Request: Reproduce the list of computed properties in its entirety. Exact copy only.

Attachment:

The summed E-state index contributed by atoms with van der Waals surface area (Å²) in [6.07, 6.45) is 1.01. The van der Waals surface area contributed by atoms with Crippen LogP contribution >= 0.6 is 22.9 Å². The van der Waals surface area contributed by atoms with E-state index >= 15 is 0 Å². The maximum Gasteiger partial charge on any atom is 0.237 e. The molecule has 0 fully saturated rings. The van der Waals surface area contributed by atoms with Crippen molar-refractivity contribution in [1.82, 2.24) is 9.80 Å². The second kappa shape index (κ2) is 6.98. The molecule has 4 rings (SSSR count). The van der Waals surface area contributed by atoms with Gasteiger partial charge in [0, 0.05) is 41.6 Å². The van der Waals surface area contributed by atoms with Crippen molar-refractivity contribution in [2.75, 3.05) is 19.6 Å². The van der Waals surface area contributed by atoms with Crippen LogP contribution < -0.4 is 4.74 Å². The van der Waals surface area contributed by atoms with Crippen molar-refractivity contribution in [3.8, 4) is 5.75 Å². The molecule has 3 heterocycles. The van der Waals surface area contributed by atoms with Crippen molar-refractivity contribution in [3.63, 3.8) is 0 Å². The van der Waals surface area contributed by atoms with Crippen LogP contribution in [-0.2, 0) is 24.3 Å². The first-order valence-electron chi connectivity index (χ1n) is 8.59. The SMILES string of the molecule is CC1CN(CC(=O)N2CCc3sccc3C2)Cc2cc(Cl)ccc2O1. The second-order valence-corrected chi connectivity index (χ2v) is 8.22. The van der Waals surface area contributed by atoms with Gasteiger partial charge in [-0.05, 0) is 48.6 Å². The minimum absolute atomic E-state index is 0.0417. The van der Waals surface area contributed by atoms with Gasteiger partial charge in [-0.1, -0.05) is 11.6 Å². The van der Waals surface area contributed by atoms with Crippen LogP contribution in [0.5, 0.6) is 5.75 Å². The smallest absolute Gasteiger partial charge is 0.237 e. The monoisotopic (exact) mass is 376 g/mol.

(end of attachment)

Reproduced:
The summed E-state index contributed by atoms with van der Waals surface area (Å²) in [6.07, 6.45) is 1.01. The van der Waals surface area contributed by atoms with Crippen LogP contribution >= 0.6 is 22.9 Å². The van der Waals surface area contributed by atoms with E-state index >= 15 is 0 Å². The maximum Gasteiger partial charge on any atom is 0.237 e. The molecule has 0 fully saturated rings. The van der Waals surface area contributed by atoms with Crippen molar-refractivity contribution in [1.82, 2.24) is 9.80 Å². The second kappa shape index (κ2) is 6.98. The molecule has 4 rings (SSSR count). The van der Waals surface area contributed by atoms with Gasteiger partial charge in [0, 0.05) is 41.6 Å². The van der Waals surface area contributed by atoms with Crippen molar-refractivity contribution in [2.75, 3.05) is 19.6 Å². The van der Waals surface area contributed by atoms with Crippen LogP contribution < -0.4 is 4.74 Å². The van der Waals surface area contributed by atoms with Crippen molar-refractivity contribution in [3.8, 4) is 5.75 Å². The molecule has 3 heterocycles. The van der Waals surface area contributed by atoms with Crippen molar-refractivity contribution in [3.63, 3.8) is 0 Å². The van der Waals surface area contributed by atoms with Crippen LogP contribution in [-0.2, 0) is 24.3 Å². The first-order valence-electron chi connectivity index (χ1n) is 8.59. The SMILES string of the molecule is CC1CN(CC(=O)N2CCc3sccc3C2)Cc2cc(Cl)ccc2O1. The second-order valence-corrected chi connectivity index (χ2v) is 8.22. The van der Waals surface area contributed by atoms with Gasteiger partial charge in [-0.05, 0) is 48.6 Å². The minimum absolute atomic E-state index is 0.0417. The van der Waals surface area contributed by atoms with Gasteiger partial charge in [-0.1, -0.05) is 11.6 Å². The van der Waals surface area contributed by atoms with Crippen LogP contribution in [0.5, 0.6) is 5.75 Å². The smallest absolute Gasteiger partial charge is 0.237 e. The monoisotopic (exact) mass is 376 g/mol.